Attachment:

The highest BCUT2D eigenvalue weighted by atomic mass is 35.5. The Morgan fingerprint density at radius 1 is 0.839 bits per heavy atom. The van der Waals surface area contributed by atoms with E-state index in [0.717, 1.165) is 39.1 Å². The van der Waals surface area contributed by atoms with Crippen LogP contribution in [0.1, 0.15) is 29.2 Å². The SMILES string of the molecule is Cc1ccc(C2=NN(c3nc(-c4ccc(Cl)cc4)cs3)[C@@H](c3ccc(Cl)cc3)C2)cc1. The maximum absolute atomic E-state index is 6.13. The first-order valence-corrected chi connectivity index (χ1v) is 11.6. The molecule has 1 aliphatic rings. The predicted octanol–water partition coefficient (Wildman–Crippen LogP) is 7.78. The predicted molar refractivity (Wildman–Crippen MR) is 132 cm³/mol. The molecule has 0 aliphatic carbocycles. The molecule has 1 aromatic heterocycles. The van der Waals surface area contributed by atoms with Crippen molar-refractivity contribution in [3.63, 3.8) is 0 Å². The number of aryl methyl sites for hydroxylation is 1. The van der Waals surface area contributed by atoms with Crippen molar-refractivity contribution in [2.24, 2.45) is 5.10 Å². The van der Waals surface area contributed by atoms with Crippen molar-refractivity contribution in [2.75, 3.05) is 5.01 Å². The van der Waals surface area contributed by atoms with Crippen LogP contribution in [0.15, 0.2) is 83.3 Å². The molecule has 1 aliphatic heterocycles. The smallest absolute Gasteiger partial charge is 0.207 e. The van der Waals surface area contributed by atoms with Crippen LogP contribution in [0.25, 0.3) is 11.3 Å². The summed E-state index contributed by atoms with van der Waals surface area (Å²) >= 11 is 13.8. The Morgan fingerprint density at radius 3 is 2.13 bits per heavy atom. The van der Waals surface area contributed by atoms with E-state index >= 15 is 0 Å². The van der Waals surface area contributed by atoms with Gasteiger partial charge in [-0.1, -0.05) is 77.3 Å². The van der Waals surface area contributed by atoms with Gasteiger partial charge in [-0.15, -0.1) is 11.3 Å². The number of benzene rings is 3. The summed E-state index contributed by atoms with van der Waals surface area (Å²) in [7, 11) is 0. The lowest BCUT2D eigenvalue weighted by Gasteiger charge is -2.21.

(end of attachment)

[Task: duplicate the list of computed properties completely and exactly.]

The highest BCUT2D eigenvalue weighted by atomic mass is 35.5. The Morgan fingerprint density at radius 1 is 0.839 bits per heavy atom. The van der Waals surface area contributed by atoms with E-state index in [0.717, 1.165) is 39.1 Å². The van der Waals surface area contributed by atoms with Crippen LogP contribution in [0.1, 0.15) is 29.2 Å². The SMILES string of the molecule is Cc1ccc(C2=NN(c3nc(-c4ccc(Cl)cc4)cs3)[C@@H](c3ccc(Cl)cc3)C2)cc1. The maximum absolute atomic E-state index is 6.13. The first-order valence-corrected chi connectivity index (χ1v) is 11.6. The molecule has 1 aliphatic rings. The predicted octanol–water partition coefficient (Wildman–Crippen LogP) is 7.78. The predicted molar refractivity (Wildman–Crippen MR) is 132 cm³/mol. The molecule has 0 aliphatic carbocycles. The molecule has 1 aromatic heterocycles. The van der Waals surface area contributed by atoms with Crippen molar-refractivity contribution in [3.63, 3.8) is 0 Å². The number of aryl methyl sites for hydroxylation is 1. The van der Waals surface area contributed by atoms with Crippen molar-refractivity contribution in [2.24, 2.45) is 5.10 Å². The van der Waals surface area contributed by atoms with Crippen molar-refractivity contribution in [2.75, 3.05) is 5.01 Å². The van der Waals surface area contributed by atoms with Crippen LogP contribution in [0.15, 0.2) is 83.3 Å². The molecule has 1 aliphatic heterocycles. The smallest absolute Gasteiger partial charge is 0.207 e. The van der Waals surface area contributed by atoms with Crippen LogP contribution in [0.25, 0.3) is 11.3 Å². The summed E-state index contributed by atoms with van der Waals surface area (Å²) >= 11 is 13.8. The Morgan fingerprint density at radius 3 is 2.13 bits per heavy atom. The van der Waals surface area contributed by atoms with E-state index >= 15 is 0 Å². The van der Waals surface area contributed by atoms with Gasteiger partial charge in [-0.1, -0.05) is 77.3 Å². The van der Waals surface area contributed by atoms with Gasteiger partial charge in [-0.15, -0.1) is 11.3 Å². The number of benzene rings is 3. The summed E-state index contributed by atoms with van der Waals surface area (Å²) in [7, 11) is 0. The lowest BCUT2D eigenvalue weighted by Gasteiger charge is -2.21.